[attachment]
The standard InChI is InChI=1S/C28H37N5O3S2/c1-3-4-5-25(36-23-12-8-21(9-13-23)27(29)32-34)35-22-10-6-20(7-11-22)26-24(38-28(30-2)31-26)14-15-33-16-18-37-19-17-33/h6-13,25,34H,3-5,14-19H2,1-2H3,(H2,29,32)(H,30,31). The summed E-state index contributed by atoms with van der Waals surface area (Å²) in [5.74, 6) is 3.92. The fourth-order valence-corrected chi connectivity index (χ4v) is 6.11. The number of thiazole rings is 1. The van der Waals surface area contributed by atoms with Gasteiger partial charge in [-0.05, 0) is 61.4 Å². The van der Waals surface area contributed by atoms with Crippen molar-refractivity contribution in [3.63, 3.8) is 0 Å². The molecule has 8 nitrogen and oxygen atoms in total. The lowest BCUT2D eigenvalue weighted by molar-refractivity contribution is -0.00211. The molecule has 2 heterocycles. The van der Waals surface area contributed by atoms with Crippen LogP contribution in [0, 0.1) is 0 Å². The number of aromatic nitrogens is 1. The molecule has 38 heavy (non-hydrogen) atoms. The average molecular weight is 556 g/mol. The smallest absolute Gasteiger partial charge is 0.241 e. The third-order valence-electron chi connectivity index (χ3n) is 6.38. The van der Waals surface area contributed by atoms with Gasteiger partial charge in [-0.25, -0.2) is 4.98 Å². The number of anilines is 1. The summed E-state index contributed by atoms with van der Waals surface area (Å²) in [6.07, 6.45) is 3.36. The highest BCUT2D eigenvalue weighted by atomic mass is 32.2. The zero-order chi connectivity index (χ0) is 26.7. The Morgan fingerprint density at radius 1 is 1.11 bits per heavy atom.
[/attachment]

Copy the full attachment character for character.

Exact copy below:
The standard InChI is InChI=1S/C28H37N5O3S2/c1-3-4-5-25(36-23-12-8-21(9-13-23)27(29)32-34)35-22-10-6-20(7-11-22)26-24(38-28(30-2)31-26)14-15-33-16-18-37-19-17-33/h6-13,25,34H,3-5,14-19H2,1-2H3,(H2,29,32)(H,30,31). The summed E-state index contributed by atoms with van der Waals surface area (Å²) in [5.74, 6) is 3.92. The fourth-order valence-corrected chi connectivity index (χ4v) is 6.11. The number of thiazole rings is 1. The van der Waals surface area contributed by atoms with Gasteiger partial charge in [-0.05, 0) is 61.4 Å². The van der Waals surface area contributed by atoms with Crippen molar-refractivity contribution in [3.63, 3.8) is 0 Å². The molecule has 8 nitrogen and oxygen atoms in total. The lowest BCUT2D eigenvalue weighted by molar-refractivity contribution is -0.00211. The molecule has 2 heterocycles. The van der Waals surface area contributed by atoms with Crippen LogP contribution in [0, 0.1) is 0 Å². The number of aromatic nitrogens is 1. The molecule has 38 heavy (non-hydrogen) atoms. The average molecular weight is 556 g/mol. The smallest absolute Gasteiger partial charge is 0.241 e. The third-order valence-electron chi connectivity index (χ3n) is 6.38. The van der Waals surface area contributed by atoms with Gasteiger partial charge in [-0.25, -0.2) is 4.98 Å². The number of anilines is 1. The summed E-state index contributed by atoms with van der Waals surface area (Å²) in [6.07, 6.45) is 3.36. The highest BCUT2D eigenvalue weighted by atomic mass is 32.2. The zero-order chi connectivity index (χ0) is 26.7. The Morgan fingerprint density at radius 1 is 1.11 bits per heavy atom.